This week we rode the 2019 KTM 250XC two-stroke for the first time. This might be the best all-purpose dirt bike of the year. It’s offered as an off-road bike, so it has electric start, a kickstand, handguards and all that. But it has a full-moto 250cc two-stroke motor. It’s in almost the same state of tune as the 250SX motocross bike, but that’s a bike without electric start. This is the one motorcycle to have in your garage if you’re an occasional racer who play rides or goes off-road most the time.

The KTM 250XC is half moto, half off-road.

Three years ago, KTM redesigned all its big two-stroke motors, incorporating a counterbalancer shaft to quel vibration. At the time, the 250 SX got a little heat for being too explosive. The XC model came out a little later with the electric starter and all the off-road stuff, including a six-speed gearbox. Even though the cylinder, piston and power-making parts were essentially the same, the bike didn’t have the explosive nature.  For 2019, that bike got all the same chassis updates that the motocross line got. That includes a more rigid frame, new bodywork and some suspension reworking for the WP AER 48 air fork and the linkage rear suspension.

In most racing venues, the 250 two-stroke races against 250 four-stroke where it has a big power advantage.

What the bike didn’t get is just as important. It didn’t get KTM’s TPI electronic fuel injection. The more off-road-oriented 250XC-W and 300XC-W did. KTM did a good job with those models, but the bottom line is that their primary reason for being is still emissions in Europe. Over here, the bikes are still considered closed-course competition vehicles. The carbureted 250XC is a little lighter, less expensive and has snappier power delivery. Also, the 250XC has much better front suspension than the 250XC-W TPI. The “W” models all come with the Xplor 48 coil spring fork. No one is crazy about it. The XC has the air fork, and even if you aren’t the biggest fan of air, it still offers great performance and adjustability. The XC also has linkage suspension, whereas the “W” has PDS. The debate will rage on over the comparative values of the two designs. Look for a full test of the KTM 250XC in the February, 2019 print edition of Dirt Bike.


The 2019 Yamaha YZ85 looks the same, but is completely different.

The Yamaha YZ65 that was released at the end of 2018 model year stunned us so much that it upstaged Yamaha’s next mini bombshell. The new YZ85 is big news, but didn’t get as much attention because it looks unchanged. Yamaha’s engineers did the exact opposite of what we’ve come to expect from Japanese minis: they completely redesigned the motor and left the appearance unchanged. The bike now has a power valve motor with more compression. It also got suspension and chassis changes, but the bodywork is the same as always. For fork has more adjustability and–this is actually big news–the top triple clamp offers four handlebar positions, so a kid can grow into the bike.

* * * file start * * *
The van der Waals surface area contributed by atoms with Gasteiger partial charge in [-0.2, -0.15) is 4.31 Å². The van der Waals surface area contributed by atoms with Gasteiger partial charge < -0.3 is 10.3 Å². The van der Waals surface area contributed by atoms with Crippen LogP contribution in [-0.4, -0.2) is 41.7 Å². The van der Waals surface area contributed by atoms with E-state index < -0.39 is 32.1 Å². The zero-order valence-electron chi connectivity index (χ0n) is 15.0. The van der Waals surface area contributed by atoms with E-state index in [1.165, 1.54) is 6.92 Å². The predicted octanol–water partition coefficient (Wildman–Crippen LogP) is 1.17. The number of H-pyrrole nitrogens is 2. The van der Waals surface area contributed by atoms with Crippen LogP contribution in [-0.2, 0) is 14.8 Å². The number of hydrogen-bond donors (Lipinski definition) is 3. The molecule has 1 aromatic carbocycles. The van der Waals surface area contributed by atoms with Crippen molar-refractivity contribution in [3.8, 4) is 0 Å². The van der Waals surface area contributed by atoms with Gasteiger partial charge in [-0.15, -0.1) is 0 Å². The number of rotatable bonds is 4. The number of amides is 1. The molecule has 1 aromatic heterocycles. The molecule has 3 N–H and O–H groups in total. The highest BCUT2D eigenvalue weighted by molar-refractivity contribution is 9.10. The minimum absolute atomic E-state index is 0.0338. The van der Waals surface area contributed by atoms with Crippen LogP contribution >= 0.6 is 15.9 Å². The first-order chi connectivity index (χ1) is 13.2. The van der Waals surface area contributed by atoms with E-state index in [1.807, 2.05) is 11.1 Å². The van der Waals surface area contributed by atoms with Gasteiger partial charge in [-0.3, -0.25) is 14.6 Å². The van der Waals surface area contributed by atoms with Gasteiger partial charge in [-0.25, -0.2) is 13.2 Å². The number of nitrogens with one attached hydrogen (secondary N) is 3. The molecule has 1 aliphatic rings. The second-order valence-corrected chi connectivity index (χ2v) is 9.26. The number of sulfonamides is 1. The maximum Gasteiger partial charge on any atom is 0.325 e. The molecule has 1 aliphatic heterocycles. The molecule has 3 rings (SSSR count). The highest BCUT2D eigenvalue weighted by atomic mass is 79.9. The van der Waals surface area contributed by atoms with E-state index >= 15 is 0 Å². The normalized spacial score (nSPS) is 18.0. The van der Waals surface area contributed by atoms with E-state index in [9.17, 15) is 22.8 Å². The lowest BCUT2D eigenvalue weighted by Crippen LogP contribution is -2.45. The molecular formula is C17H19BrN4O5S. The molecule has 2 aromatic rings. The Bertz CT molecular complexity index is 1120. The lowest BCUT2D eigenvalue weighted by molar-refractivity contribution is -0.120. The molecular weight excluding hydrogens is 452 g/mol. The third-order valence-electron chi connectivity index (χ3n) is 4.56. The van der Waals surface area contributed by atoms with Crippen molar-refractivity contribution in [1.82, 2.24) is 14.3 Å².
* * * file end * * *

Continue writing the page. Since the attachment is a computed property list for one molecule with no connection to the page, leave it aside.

Storm Hawks tests the new Yamaha at Glen Helen’s StadiumCross track.

This bike will change everything in amateur racing. KTM had edged everyone out of the 85 results at Loretta Lynn’s Amateur National, aside from sporadic performances from Kawasaki and Husqvarna. By bringing the motor performance back into the game, Yamaha is offering young riders a realistic alternative. The biggest question that everyone wants answered: is it faster than a KTM 85SX? Right now, it’s too close to call. Seat-of-the pant results tell us the bikes are close, but we will have to wait for a comparison test for the final determination. The Yamaha test will appear in the February, 2019 print edition of Dirt Bike.


SRA and Glen Helen get together at the end of each year to stage a race for good causes. The Kyle Yarnell memorial team race this year will benefit Alex Harrison, who was injured earlier in the year. Click on the image below for more info.


Ty Tremaine was left without a ride very suddenly when Alta closed it doors last month. He was having his best season yet in EnduroCross. Beta stepped up to allow him to finish the season in third place, and now they’ve made it official. Here’s the press release.


Beta USA is happy to announce its latest addition to our Factory Race team, the talented rider Ty Tremaine!
Tremaine was signed by Beta USA earlier in the season with the intention that he would finish the 2018 EnduroCross series for Alta Motors. When Alta Motors suddenly closed, Beta USA offered Tremaine a bike to ride for the remainder of the series which he put on the podium two times.
Tremaine will be racing in the 2019 EnduroCross series as well as the 2019 WORCS series. Beta USA believes that with the help of AMA Hall of Fame team manager; Rodney Smith, Tremaine will have a very successful future in racing.
RODNEY SMITH, Beta USA Race Team Manager 
“I’m very excited to have the opportunity to be working with Ty! I feel that he will be a big asset to team Beta. Ty seems to be ready to take his career to the next level, and I believe with our race team we are ready to help him make that happen! I look forward to sharing some of my knowledge with him and to the successful years to come!!”
TY TREMAINE, Bike: Beta 300 RR Race Edition 
“I feel blessed and extremely appreciative for the opportunity to ride for Factory Beta. I have always wanted to ride for Beta; after seeing how good their program is year after year. I’m very excited for what is to come and really thankful to be apart of such a supportive team.”






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That’s all for now!

Ron Lawson


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